Oil prices jumped on Monday as a huge wildfire in Canada’s oil sand region knocked out over a million barrels in daily production capacity, contributing to a significant tightening of markets over the past weeks.
The lost capacity is equivalent to well over a third of the country’s typical daily production, with almost all of Canada’s crude from oil sands exported to the United States.
U.S. crude futures jumped 84 cents or 1.9 percent to $45.50 per barrel by 0707 GMT, rising for a fourth session in a row.
International Brent crude rose 62 cents, or 1.4 percent, to $45.99 a barrel.
“The fires have caused pipeline shutdowns … several producers in the area have evacuated all but the most essential employees,” energy brokerage Poten and Partners said in a letter to clients, although it added that “inventory levels (both in Canada and the U.S.) will provide a cushion for some time.”
Canadian officials on Sunday showed some optimism about the fire as favorable weather helped fire fighters, driving the flames away from the oil sands town Fort McMurray, but there was no timeline for a restart of operations at evacuated sites.
“The market is close to balanced… when we consider the large amount of supply offline in Canada and elsewhere, which could last for months,” Morgan Stanley said.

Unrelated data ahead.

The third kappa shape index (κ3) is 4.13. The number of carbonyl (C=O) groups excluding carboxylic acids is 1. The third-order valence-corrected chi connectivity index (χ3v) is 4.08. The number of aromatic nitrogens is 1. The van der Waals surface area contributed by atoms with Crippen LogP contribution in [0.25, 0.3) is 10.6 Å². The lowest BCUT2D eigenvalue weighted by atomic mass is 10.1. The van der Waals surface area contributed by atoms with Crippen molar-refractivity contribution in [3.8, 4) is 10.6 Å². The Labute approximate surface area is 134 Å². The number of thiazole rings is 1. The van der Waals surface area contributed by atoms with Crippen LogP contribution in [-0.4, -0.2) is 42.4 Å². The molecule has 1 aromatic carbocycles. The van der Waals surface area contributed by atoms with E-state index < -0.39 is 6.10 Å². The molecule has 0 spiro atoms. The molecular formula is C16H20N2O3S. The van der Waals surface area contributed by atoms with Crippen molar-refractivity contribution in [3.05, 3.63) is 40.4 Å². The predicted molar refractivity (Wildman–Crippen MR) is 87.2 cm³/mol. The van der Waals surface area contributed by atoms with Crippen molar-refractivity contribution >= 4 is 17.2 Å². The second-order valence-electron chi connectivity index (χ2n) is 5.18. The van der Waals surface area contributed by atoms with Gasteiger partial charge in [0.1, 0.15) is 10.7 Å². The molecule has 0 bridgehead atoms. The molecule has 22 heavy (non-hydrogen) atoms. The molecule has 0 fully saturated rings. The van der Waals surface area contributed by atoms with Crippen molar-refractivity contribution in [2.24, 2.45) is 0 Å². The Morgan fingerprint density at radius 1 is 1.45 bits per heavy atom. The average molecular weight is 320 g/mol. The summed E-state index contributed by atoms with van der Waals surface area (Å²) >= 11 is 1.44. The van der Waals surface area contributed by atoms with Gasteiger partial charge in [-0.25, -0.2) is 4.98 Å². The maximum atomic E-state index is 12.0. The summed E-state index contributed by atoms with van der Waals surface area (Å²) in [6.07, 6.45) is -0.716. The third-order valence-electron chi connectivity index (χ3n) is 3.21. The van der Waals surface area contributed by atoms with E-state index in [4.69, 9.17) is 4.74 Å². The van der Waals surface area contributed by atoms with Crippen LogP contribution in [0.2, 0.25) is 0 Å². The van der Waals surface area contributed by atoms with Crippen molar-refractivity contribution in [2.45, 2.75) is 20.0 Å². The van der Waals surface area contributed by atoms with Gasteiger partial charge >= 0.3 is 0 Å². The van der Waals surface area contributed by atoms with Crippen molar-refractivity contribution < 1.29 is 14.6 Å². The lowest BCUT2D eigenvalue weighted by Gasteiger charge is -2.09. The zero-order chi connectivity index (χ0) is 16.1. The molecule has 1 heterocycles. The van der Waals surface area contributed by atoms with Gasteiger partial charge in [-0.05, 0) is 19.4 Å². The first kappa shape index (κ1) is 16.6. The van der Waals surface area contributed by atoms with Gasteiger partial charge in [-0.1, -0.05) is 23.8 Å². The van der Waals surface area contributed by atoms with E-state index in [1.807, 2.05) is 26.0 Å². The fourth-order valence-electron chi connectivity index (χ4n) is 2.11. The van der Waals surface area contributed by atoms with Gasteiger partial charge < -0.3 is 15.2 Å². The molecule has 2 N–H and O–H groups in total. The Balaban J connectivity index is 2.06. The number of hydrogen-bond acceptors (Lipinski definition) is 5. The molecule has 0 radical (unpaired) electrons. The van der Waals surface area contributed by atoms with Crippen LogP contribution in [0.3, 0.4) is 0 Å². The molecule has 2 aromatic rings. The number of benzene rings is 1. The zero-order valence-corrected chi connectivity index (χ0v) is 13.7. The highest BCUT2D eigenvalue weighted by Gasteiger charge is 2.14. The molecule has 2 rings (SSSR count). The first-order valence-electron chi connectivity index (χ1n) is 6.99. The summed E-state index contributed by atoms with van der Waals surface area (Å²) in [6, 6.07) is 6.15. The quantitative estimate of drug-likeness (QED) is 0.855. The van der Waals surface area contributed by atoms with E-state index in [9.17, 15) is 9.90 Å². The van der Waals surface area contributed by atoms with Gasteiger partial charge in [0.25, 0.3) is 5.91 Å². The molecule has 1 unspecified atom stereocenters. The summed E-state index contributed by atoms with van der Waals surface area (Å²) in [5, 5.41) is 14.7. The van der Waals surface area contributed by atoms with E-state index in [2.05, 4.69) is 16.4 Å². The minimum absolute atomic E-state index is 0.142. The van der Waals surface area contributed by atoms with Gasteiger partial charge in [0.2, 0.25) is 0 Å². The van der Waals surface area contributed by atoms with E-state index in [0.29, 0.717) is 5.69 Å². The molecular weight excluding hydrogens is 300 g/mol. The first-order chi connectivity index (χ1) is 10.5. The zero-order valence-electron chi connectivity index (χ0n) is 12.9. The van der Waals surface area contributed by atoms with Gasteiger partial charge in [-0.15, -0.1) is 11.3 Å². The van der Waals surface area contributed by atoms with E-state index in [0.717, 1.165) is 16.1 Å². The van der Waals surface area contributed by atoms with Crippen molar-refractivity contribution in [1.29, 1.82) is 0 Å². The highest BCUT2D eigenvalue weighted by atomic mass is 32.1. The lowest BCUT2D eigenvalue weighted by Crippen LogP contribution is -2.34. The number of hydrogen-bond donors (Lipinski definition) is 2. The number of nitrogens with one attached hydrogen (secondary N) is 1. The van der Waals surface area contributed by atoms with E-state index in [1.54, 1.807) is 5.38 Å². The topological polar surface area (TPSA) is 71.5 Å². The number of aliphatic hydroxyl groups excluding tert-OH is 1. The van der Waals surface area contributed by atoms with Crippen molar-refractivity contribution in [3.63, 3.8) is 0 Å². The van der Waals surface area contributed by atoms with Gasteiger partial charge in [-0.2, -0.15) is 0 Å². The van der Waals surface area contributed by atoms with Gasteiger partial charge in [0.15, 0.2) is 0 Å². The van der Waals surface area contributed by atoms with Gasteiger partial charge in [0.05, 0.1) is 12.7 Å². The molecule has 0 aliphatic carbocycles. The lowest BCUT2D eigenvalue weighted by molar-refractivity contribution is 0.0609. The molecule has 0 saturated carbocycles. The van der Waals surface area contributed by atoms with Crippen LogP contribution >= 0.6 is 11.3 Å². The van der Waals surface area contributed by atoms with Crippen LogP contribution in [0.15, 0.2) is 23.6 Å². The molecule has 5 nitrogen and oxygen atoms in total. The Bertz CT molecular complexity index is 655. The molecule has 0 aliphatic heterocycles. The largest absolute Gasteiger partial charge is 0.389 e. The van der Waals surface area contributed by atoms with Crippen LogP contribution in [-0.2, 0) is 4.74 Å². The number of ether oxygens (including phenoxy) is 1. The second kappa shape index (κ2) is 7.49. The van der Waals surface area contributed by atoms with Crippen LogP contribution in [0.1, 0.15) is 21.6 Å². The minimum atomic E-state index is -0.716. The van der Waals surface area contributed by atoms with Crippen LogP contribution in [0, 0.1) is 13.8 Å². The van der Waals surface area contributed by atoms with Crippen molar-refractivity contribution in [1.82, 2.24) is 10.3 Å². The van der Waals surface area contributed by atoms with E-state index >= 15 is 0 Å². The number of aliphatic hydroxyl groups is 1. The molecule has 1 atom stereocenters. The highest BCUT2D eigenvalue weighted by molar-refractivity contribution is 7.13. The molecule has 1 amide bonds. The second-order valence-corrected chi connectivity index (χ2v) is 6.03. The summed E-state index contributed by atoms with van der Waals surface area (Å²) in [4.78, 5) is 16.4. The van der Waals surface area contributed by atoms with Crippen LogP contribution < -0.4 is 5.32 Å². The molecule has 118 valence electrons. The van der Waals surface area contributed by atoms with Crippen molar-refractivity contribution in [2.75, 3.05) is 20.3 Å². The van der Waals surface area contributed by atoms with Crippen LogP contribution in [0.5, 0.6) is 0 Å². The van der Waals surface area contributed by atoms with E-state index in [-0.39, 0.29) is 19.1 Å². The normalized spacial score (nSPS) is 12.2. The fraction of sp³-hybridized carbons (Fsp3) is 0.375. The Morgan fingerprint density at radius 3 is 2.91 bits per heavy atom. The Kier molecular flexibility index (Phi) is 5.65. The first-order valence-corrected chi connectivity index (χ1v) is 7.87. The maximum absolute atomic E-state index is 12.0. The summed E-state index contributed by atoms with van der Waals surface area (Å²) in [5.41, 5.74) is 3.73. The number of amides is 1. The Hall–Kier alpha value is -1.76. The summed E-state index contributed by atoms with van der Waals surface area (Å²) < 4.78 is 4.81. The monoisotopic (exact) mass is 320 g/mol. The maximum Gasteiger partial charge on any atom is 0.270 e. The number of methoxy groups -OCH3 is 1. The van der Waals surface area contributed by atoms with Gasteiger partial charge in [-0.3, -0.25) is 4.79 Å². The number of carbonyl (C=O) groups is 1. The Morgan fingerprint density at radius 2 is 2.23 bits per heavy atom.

U.S. shale oil output is in decline and production is also falling in Latin America, Asia, and Nigeria, eroding a 1-2 million barrels per day supply overhang that pulled down oil prices by 70 percent between 2014 and early 2016.
Barclays said that 1.25 million barrels of daily production were currently affected in Canada, and that globally some 2.2 million barrels of daily output were currently offline.
NEW SAUDI ENERGY LEADER
Markets were also watching Saudi Arabia, the world’s biggest oil exporter, where a government shake-up over the weekend included the appointment of Khalid al-Falih as head of the new Ministry of Energy, Industry and Mineral Resources.
Oil policy was previously under the Petroleum Ministry led by veteran minister Ali al-Naimi.
“We are committed to meeting … hydrocarbons demand from our expanding global customer base, backed by our current maximum sustainable capacity,” Khalid al-Falih said on Sunday.
Since 2014, Saudi Arabia has led the Organization of the Petroleum Exporting Countries (OPEC) through a strategy of defending market share rather than reducing production to support prices.
“Changes in Saudi Arabia oil leadership only underscore the shift in strategy to one focused on market share over price,” Morgan Stanley said.
RBC Capital Markets said that the move “does not represent a shift in the Kingdom’s current oil policy.”